In Case of Emergency
If your child is having trouble breathing, the trach tube falls out or becomes blocked, and you cannot immediately solve the problem, call 911.
If Your Child has Trouble Breathing
- Check that the trach tube is clear of secretions. Suction if needed.
- If you are not sure the tube is clear, remove the inner cannula, if present. If there is not an inner cannula, take out the trach tube and replace immediately with a new trach tube.
- If your child is on oxygen, check that tubing is not kinked and the tank is not empty.
- If applicable, give your child prescribed nebulized saline, albuterol, or saline drops.
- After nebulizer treatments, perform Chest Physiotherapy (CPT). Then suction your child.
- Contact 911 following guidelines provided in the American Heart Association (AHA) CPR course.
- You, and anyone that will be caring for your child at home, should complete an AHA CPR course. Your Care Coordinator will discuss how to find a local AHA CPR course.
Signs of Distress
Respiratory distress is when your child is having trouble breathing or can’t take in the amount of oxygen their body needs. It’s important to know your child’s signs of breathing trouble.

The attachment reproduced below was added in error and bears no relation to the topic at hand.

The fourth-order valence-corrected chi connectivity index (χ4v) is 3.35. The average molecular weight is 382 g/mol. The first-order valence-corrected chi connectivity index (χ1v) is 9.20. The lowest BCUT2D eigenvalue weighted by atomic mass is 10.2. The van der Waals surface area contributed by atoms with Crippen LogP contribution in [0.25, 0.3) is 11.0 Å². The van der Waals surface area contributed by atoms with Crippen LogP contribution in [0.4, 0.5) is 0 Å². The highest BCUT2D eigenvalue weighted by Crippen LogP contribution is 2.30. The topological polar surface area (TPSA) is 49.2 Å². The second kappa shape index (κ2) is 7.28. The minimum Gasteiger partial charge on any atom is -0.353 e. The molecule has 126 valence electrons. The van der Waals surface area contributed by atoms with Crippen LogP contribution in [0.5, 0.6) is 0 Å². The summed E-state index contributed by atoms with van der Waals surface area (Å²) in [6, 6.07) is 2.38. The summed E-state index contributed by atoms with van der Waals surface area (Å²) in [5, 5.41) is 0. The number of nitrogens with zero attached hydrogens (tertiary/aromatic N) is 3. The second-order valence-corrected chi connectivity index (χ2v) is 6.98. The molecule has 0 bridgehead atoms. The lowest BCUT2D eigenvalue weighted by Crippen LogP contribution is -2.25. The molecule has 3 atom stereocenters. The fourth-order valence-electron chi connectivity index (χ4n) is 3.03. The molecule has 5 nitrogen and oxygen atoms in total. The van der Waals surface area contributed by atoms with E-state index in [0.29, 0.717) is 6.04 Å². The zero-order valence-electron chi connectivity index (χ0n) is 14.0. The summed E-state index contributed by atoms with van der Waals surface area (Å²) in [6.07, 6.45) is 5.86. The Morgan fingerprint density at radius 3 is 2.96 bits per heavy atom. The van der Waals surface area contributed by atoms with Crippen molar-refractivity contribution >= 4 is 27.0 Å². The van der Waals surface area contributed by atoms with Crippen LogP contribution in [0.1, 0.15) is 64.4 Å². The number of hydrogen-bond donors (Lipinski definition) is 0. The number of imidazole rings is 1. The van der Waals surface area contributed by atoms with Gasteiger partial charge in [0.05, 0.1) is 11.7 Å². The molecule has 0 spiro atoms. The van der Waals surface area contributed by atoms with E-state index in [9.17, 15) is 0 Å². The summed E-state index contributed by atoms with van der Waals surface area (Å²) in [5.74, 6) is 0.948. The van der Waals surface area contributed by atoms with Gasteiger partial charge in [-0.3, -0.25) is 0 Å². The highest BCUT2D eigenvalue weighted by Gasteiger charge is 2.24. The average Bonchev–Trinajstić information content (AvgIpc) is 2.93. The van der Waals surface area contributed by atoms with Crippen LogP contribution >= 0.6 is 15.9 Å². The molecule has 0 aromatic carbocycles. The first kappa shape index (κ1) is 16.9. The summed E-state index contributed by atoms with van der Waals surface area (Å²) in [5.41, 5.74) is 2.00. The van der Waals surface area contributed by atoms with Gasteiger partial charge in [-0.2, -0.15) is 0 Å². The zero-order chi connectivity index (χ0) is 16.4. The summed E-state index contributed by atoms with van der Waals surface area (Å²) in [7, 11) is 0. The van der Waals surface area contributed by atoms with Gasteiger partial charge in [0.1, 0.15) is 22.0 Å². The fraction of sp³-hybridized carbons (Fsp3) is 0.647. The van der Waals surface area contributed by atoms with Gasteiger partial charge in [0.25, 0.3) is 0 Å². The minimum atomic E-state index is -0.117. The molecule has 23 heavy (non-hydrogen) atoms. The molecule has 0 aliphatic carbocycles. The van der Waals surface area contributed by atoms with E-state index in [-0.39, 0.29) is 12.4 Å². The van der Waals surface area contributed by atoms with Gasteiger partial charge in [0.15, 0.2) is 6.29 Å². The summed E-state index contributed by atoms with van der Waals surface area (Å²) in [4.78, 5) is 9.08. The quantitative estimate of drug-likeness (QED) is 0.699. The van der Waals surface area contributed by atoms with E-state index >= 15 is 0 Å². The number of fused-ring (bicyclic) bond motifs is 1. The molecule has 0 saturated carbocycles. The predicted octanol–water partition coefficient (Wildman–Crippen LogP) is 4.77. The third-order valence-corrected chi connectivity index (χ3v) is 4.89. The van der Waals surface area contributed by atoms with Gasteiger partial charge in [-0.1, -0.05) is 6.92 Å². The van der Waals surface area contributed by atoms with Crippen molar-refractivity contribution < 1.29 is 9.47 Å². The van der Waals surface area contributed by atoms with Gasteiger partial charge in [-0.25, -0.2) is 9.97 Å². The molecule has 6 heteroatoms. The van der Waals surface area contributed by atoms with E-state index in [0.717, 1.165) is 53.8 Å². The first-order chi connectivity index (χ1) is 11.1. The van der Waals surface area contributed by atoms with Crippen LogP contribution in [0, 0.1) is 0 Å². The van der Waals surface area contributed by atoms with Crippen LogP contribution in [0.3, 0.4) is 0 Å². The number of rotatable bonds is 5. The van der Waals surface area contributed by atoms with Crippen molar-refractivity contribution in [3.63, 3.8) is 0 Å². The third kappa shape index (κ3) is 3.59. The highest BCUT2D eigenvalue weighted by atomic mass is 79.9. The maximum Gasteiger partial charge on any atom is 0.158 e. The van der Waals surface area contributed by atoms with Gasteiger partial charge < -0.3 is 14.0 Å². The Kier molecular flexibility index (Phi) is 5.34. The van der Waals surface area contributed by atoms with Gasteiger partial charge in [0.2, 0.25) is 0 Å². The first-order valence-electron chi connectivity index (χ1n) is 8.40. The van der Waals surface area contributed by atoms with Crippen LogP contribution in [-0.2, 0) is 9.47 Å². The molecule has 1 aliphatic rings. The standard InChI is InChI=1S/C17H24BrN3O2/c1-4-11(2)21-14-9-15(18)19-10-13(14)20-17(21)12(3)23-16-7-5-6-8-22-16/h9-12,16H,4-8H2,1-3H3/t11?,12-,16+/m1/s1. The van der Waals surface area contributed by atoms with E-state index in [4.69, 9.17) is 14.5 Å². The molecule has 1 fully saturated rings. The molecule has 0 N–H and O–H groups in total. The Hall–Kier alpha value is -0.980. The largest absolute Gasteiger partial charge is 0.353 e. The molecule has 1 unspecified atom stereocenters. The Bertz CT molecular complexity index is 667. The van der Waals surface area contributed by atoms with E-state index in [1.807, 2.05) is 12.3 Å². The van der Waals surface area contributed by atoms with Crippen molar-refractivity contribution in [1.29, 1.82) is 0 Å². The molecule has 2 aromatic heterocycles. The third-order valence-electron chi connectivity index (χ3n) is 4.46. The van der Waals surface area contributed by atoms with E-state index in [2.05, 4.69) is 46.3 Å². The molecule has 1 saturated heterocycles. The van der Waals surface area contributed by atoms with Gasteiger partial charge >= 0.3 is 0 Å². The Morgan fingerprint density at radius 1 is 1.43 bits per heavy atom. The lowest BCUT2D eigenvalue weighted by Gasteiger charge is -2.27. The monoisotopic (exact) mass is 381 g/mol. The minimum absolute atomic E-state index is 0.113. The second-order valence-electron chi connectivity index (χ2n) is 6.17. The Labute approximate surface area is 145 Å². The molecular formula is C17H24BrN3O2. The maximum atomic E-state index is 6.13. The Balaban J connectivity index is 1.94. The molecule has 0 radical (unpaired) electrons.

It’s important for you to know your child’s baseline breathing effort, oxygen levels, and breathing rate.
- You will be monitoring your child’s oxygen saturation at home using an oxygen saturation monitor (oximeter). We’ll tell you what a normal oxygen saturation is for your child. When the oxygen level drops below your child’s normal, that’s called “desaturation.”
- Breathing rate is the number of breaths your child takes in one minute. In order to count the respiratory (breathing) rate, place your hand on your child’s chest and count the number of times the chest rises in one minute.
- Retractions (sharp pulling in of the chest below and between the ribs with each breath)
- Shallow breathing
- Increase in breathing rate or effort